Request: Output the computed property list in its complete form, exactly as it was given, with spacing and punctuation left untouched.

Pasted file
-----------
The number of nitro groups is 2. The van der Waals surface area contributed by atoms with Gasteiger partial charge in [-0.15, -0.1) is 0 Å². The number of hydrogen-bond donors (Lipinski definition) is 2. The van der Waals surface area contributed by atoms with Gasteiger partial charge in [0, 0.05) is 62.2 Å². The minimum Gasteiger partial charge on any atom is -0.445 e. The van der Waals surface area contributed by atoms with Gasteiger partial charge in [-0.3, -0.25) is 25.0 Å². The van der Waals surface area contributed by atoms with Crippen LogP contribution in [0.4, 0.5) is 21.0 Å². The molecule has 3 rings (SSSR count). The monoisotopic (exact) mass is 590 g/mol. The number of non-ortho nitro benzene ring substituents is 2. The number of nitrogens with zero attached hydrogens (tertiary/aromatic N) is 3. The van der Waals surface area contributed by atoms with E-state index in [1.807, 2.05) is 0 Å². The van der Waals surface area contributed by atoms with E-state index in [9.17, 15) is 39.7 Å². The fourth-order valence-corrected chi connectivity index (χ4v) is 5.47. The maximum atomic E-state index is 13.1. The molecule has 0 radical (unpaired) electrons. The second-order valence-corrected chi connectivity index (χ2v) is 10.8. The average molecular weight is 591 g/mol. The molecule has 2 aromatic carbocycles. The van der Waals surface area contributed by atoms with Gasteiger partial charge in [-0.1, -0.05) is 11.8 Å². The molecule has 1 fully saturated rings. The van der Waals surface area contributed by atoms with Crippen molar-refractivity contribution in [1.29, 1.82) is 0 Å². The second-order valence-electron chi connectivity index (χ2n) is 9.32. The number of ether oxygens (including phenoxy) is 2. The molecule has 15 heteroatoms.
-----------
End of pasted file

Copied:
The number of nitro groups is 2. The van der Waals surface area contributed by atoms with Gasteiger partial charge in [-0.15, -0.1) is 0 Å². The number of hydrogen-bond donors (Lipinski definition) is 2. The van der Waals surface area contributed by atoms with Gasteiger partial charge in [0, 0.05) is 62.2 Å². The minimum Gasteiger partial charge on any atom is -0.445 e. The van der Waals surface area contributed by atoms with Gasteiger partial charge in [-0.3, -0.25) is 25.0 Å². The van der Waals surface area contributed by atoms with Crippen LogP contribution in [0.4, 0.5) is 21.0 Å². The molecule has 3 rings (SSSR count). The monoisotopic (exact) mass is 590 g/mol. The number of non-ortho nitro benzene ring substituents is 2. The number of nitrogens with zero attached hydrogens (tertiary/aromatic N) is 3. The van der Waals surface area contributed by atoms with E-state index in [1.807, 2.05) is 0 Å². The van der Waals surface area contributed by atoms with E-state index in [9.17, 15) is 39.7 Å². The fourth-order valence-corrected chi connectivity index (χ4v) is 5.47. The maximum atomic E-state index is 13.1. The molecule has 0 radical (unpaired) electrons. The second-order valence-corrected chi connectivity index (χ2v) is 10.8. The average molecular weight is 591 g/mol. The molecule has 2 aromatic carbocycles. The van der Waals surface area contributed by atoms with Gasteiger partial charge in [-0.1, -0.05) is 11.8 Å². The molecule has 1 fully saturated rings. The van der Waals surface area contributed by atoms with Crippen molar-refractivity contribution in [1.29, 1.82) is 0 Å². The second-order valence-electron chi connectivity index (χ2n) is 9.32. The number of ether oxygens (including phenoxy) is 2. The molecule has 15 heteroatoms.